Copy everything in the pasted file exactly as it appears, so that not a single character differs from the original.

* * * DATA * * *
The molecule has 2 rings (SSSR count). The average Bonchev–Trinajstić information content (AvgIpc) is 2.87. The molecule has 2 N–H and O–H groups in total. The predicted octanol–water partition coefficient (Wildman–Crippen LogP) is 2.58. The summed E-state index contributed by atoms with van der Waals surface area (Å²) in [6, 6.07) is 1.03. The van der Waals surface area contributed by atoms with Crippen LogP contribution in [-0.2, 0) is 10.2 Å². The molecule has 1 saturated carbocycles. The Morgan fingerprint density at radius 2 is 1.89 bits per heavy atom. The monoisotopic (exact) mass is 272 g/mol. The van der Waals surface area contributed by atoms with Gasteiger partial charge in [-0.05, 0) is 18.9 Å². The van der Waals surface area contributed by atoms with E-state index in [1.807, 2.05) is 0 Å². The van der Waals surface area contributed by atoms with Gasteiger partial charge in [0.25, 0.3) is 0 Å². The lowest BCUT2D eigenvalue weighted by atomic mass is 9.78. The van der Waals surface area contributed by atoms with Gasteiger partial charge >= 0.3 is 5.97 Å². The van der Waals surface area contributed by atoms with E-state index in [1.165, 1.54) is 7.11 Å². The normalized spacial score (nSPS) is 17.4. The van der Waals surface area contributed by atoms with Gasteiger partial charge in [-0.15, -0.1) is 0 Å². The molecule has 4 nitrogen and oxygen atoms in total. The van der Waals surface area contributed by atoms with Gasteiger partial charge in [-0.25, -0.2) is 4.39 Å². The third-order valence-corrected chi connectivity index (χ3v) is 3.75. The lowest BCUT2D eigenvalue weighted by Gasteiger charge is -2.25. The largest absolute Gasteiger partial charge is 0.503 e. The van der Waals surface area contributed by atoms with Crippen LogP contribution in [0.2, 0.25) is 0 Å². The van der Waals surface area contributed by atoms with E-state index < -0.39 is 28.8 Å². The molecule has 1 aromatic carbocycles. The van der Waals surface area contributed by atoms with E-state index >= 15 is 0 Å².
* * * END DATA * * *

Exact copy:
The molecule has 2 rings (SSSR count). The average Bonchev–Trinajstić information content (AvgIpc) is 2.87. The molecule has 2 N–H and O–H groups in total. The predicted octanol–water partition coefficient (Wildman–Crippen LogP) is 2.58. The summed E-state index contributed by atoms with van der Waals surface area (Å²) in [6, 6.07) is 1.03. The van der Waals surface area contributed by atoms with Crippen LogP contribution in [-0.2, 0) is 10.2 Å². The molecule has 1 saturated carbocycles. The Morgan fingerprint density at radius 2 is 1.89 bits per heavy atom. The monoisotopic (exact) mass is 272 g/mol. The van der Waals surface area contributed by atoms with Gasteiger partial charge in [-0.05, 0) is 18.9 Å². The van der Waals surface area contributed by atoms with E-state index in [1.807, 2.05) is 0 Å². The van der Waals surface area contributed by atoms with Gasteiger partial charge in [0.25, 0.3) is 0 Å². The lowest BCUT2D eigenvalue weighted by atomic mass is 9.78. The van der Waals surface area contributed by atoms with Gasteiger partial charge >= 0.3 is 5.97 Å². The van der Waals surface area contributed by atoms with E-state index in [1.165, 1.54) is 7.11 Å². The normalized spacial score (nSPS) is 17.4. The van der Waals surface area contributed by atoms with Gasteiger partial charge in [-0.15, -0.1) is 0 Å². The molecule has 4 nitrogen and oxygen atoms in total. The van der Waals surface area contributed by atoms with Gasteiger partial charge in [-0.25, -0.2) is 4.39 Å². The third-order valence-corrected chi connectivity index (χ3v) is 3.75. The lowest BCUT2D eigenvalue weighted by Gasteiger charge is -2.25. The largest absolute Gasteiger partial charge is 0.503 e. The van der Waals surface area contributed by atoms with Crippen LogP contribution in [0.2, 0.25) is 0 Å². The van der Waals surface area contributed by atoms with E-state index < -0.39 is 28.8 Å². The molecule has 1 aromatic carbocycles. The van der Waals surface area contributed by atoms with E-state index >= 15 is 0 Å².